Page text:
|Assessment Type||Assessment length / details||Proportion|
|Semester Assessment||Oral Presentation A 20-minute individual orally presented research paper, to be delivered in week 7. Accompanying documentation to include an annotated bibliography, any presentation materials used and an electronic copy of the PowerPoint presentation.||40%|
|Semester Assessment||Essay 6000 words||60%|
|Supplementary Assessment||Supplementary Assessment Resubmit failed or make good any missing elements. In the event of failure in the oral presentation element, a 20-minute written script on a new topic to be submitted, written as if for delivery, to include an annotated bibliography, any presentation materials used and an electronic copy of the PowerPoint presentation||100%|
How have academics written about medieval and renaissance lives during the last century? eg HS Bennett. E. Power, S, Greenblatt, J. Bennett
What methods and theories are useful? What problems do researchers face?
Seminars 2, 3 and 4: Types of Source
1) History and Hagiography: early and later English lives eg Aethelthryth and Christina Markyate
2) Letters: the Paston letters
3) Wills: eg of John Ansell (d 1518) and Katherine Styles (d c.1530)
Seminars 5 and 6: Autobiography and Biography
Autobiography and the Book of Margery Kempe
Reconstructing biographies from fragments: eg William Buckley, ? Renaissance Man? (d.1552) and Henry Unton'r portrait
Seminars 7 and 8: Controversial Lives: Dissent and Martyrdom
Heresy trials and religious testimony eg Anne Askew
Reformation lives eg Duchess of Suffolk
Seminar 9: The After-lives of Manuscripts
eg Hengwrt Chaucer/ Brogyntyn 2.1
Seminar 10: Afterlives
Later recensions of lives and texts, such as the lives of Aethelthryth, Christina of Markyate, Book of Margery Kempe, the Paston letters, or the Examinations of Anne Askew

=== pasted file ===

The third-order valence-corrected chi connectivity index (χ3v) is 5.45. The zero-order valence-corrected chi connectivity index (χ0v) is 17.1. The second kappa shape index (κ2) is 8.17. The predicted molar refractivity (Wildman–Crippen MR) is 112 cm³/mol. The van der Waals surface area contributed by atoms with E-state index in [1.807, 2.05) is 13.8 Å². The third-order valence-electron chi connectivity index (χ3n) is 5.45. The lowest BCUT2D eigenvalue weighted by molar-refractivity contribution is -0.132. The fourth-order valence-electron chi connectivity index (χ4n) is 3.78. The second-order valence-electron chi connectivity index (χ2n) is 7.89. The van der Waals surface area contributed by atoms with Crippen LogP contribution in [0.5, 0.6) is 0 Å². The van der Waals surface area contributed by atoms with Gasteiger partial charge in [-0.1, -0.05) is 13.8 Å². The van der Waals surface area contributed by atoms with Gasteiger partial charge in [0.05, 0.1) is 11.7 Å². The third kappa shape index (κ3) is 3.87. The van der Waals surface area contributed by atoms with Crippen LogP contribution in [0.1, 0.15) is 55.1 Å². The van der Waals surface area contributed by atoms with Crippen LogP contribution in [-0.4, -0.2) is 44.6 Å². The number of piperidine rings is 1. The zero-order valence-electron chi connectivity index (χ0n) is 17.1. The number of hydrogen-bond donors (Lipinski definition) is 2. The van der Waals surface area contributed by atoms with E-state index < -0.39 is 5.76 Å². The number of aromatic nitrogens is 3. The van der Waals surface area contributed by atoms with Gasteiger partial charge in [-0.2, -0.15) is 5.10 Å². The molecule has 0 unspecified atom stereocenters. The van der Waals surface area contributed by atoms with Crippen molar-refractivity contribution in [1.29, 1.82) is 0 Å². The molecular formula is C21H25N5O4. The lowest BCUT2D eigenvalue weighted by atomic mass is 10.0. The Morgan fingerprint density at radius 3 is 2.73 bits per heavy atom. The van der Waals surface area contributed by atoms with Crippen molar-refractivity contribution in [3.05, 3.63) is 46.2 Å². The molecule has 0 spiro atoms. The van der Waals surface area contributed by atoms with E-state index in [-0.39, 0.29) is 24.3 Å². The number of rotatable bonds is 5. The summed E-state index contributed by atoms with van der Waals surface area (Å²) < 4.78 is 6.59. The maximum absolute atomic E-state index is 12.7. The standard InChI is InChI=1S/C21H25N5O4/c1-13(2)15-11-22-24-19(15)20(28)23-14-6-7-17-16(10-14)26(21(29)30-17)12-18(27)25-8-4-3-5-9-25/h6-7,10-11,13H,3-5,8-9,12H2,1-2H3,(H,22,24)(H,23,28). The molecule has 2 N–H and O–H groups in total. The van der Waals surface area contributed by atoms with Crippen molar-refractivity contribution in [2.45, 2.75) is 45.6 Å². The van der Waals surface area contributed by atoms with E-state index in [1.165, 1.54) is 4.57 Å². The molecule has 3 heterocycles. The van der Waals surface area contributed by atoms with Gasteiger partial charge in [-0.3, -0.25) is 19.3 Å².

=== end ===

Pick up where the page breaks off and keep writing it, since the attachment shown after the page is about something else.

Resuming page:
This module explores lives and life writing in medieval and renaissance England (and Wales) by detailed consideration of literary and material evidence from the period, c. 1400-1650. It focuses on the lives of both women and men. Recent scholarship has recovered a great deal of previously neglected medieval women's and men'r writing. For women, spiritual texts (often of an autobiographical nature) make up perhaps three quarters of this material, but some early secular works also exist. For men, there is a range of life writing.
The module will encourage students to think about how to interpret the various surviving evidences for lives. Students will develop their theoretical position(s) on the concept of lives by introducing and enabling critical consideration of theoretical approaches to lives, self fashioning and life writing drawn from literary and cultural studies. The module will examine the often problematic circumstances of the production and dissemination of a text. We will ask questions such as: What is a life? How were medieval and renaissance lives represented through text and object? How do these representations impinge on medieval and renaissance perceptions of life and identity? What is biography? How are past lives represented now? This module will address these questions by examining, in detail a selection of the wide variety of evidence for renaissance lives, such as: diaries, letters, monuments, life stories, testaments, saints' lives, portraits, personal meditations, prayers, biographies and romances.
This module is at CQFW Level 7